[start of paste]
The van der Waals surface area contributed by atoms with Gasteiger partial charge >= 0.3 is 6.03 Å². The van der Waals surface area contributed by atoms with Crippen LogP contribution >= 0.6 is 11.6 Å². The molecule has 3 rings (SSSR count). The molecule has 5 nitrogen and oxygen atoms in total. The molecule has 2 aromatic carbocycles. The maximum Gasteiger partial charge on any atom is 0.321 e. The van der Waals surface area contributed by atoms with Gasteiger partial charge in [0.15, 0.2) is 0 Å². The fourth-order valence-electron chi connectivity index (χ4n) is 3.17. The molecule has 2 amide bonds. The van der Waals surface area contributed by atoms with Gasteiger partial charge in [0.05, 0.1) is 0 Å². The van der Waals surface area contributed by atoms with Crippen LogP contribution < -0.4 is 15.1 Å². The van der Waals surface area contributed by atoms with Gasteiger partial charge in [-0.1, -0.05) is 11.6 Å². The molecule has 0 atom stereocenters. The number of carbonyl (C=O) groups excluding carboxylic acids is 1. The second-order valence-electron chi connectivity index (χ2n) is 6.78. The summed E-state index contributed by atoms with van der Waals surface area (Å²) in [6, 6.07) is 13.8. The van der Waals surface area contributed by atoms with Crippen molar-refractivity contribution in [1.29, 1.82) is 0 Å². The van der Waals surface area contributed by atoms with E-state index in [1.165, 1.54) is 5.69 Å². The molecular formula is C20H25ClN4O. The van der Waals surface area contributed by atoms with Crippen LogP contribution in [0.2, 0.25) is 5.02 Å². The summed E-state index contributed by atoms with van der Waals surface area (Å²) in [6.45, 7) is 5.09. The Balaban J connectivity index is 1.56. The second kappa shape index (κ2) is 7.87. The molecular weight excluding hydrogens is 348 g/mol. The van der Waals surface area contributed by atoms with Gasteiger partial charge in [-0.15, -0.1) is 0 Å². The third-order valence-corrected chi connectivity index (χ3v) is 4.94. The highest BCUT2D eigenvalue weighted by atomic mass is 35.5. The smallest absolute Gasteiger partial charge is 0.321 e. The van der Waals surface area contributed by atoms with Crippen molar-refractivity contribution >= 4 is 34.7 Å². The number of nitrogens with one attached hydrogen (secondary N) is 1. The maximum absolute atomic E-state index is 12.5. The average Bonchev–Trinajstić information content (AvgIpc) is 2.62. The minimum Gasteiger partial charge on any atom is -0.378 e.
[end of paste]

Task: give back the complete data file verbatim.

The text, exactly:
The van der Waals surface area contributed by atoms with Gasteiger partial charge >= 0.3 is 6.03 Å². The van der Waals surface area contributed by atoms with Crippen LogP contribution >= 0.6 is 11.6 Å². The molecule has 3 rings (SSSR count). The molecule has 5 nitrogen and oxygen atoms in total. The molecule has 2 aromatic carbocycles. The maximum Gasteiger partial charge on any atom is 0.321 e. The van der Waals surface area contributed by atoms with Gasteiger partial charge in [0.15, 0.2) is 0 Å². The fourth-order valence-electron chi connectivity index (χ4n) is 3.17. The molecule has 2 amide bonds. The van der Waals surface area contributed by atoms with Gasteiger partial charge in [0.05, 0.1) is 0 Å². The van der Waals surface area contributed by atoms with Crippen LogP contribution < -0.4 is 15.1 Å². The van der Waals surface area contributed by atoms with Gasteiger partial charge in [-0.1, -0.05) is 11.6 Å². The molecule has 0 atom stereocenters. The number of carbonyl (C=O) groups excluding carboxylic acids is 1. The second-order valence-electron chi connectivity index (χ2n) is 6.78. The summed E-state index contributed by atoms with van der Waals surface area (Å²) in [6, 6.07) is 13.8. The van der Waals surface area contributed by atoms with Crippen molar-refractivity contribution in [1.29, 1.82) is 0 Å². The van der Waals surface area contributed by atoms with E-state index in [1.165, 1.54) is 5.69 Å². The molecular formula is C20H25ClN4O. The van der Waals surface area contributed by atoms with Crippen LogP contribution in [0.2, 0.25) is 5.02 Å². The summed E-state index contributed by atoms with van der Waals surface area (Å²) in [6.45, 7) is 5.09. The Balaban J connectivity index is 1.56. The second kappa shape index (κ2) is 7.87. The molecular weight excluding hydrogens is 348 g/mol. The van der Waals surface area contributed by atoms with Gasteiger partial charge in [-0.15, -0.1) is 0 Å². The third-order valence-corrected chi connectivity index (χ3v) is 4.94. The highest BCUT2D eigenvalue weighted by atomic mass is 35.5. The smallest absolute Gasteiger partial charge is 0.321 e. The van der Waals surface area contributed by atoms with Crippen molar-refractivity contribution >= 4 is 34.7 Å². The number of nitrogens with one attached hydrogen (secondary N) is 1. The maximum absolute atomic E-state index is 12.5. The average Bonchev–Trinajstić information content (AvgIpc) is 2.62. The minimum Gasteiger partial charge on any atom is -0.378 e.